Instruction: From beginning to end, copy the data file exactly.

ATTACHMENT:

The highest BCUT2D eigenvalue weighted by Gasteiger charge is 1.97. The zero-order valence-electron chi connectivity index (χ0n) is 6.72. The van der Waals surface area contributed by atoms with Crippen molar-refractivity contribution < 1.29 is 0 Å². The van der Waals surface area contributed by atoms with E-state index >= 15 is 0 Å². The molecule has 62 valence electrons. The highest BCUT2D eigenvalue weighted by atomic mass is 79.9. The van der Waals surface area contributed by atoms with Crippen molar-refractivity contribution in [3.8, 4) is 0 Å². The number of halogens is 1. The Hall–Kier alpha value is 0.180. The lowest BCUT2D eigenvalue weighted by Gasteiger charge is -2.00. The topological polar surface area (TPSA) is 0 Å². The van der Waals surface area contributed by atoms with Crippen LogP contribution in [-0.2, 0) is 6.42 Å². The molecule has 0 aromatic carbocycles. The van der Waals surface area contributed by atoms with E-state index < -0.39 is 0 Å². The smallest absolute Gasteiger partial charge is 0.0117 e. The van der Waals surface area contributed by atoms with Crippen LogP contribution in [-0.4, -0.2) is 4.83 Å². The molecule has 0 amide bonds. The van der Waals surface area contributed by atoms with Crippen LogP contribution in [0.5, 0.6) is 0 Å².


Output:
The highest BCUT2D eigenvalue weighted by Gasteiger charge is 1.97. The zero-order valence-electron chi connectivity index (χ0n) is 6.72. The van der Waals surface area contributed by atoms with Crippen molar-refractivity contribution < 1.29 is 0 Å². The van der Waals surface area contributed by atoms with E-state index >= 15 is 0 Å². The molecule has 62 valence electrons. The highest BCUT2D eigenvalue weighted by atomic mass is 79.9. The van der Waals surface area contributed by atoms with Crippen molar-refractivity contribution in [3.8, 4) is 0 Å². The number of halogens is 1. The Hall–Kier alpha value is 0.180. The lowest BCUT2D eigenvalue weighted by Gasteiger charge is -2.00. The topological polar surface area (TPSA) is 0 Å². The van der Waals surface area contributed by atoms with Crippen LogP contribution in [-0.2, 0) is 6.42 Å². The molecule has 0 aromatic carbocycles. The van der Waals surface area contributed by atoms with E-state index < -0.39 is 0 Å². The smallest absolute Gasteiger partial charge is 0.0117 e. The van der Waals surface area contributed by atoms with Crippen LogP contribution in [-0.4, -0.2) is 4.83 Å². The molecule has 0 amide bonds. The van der Waals surface area contributed by atoms with Crippen LogP contribution in [0.5, 0.6) is 0 Å².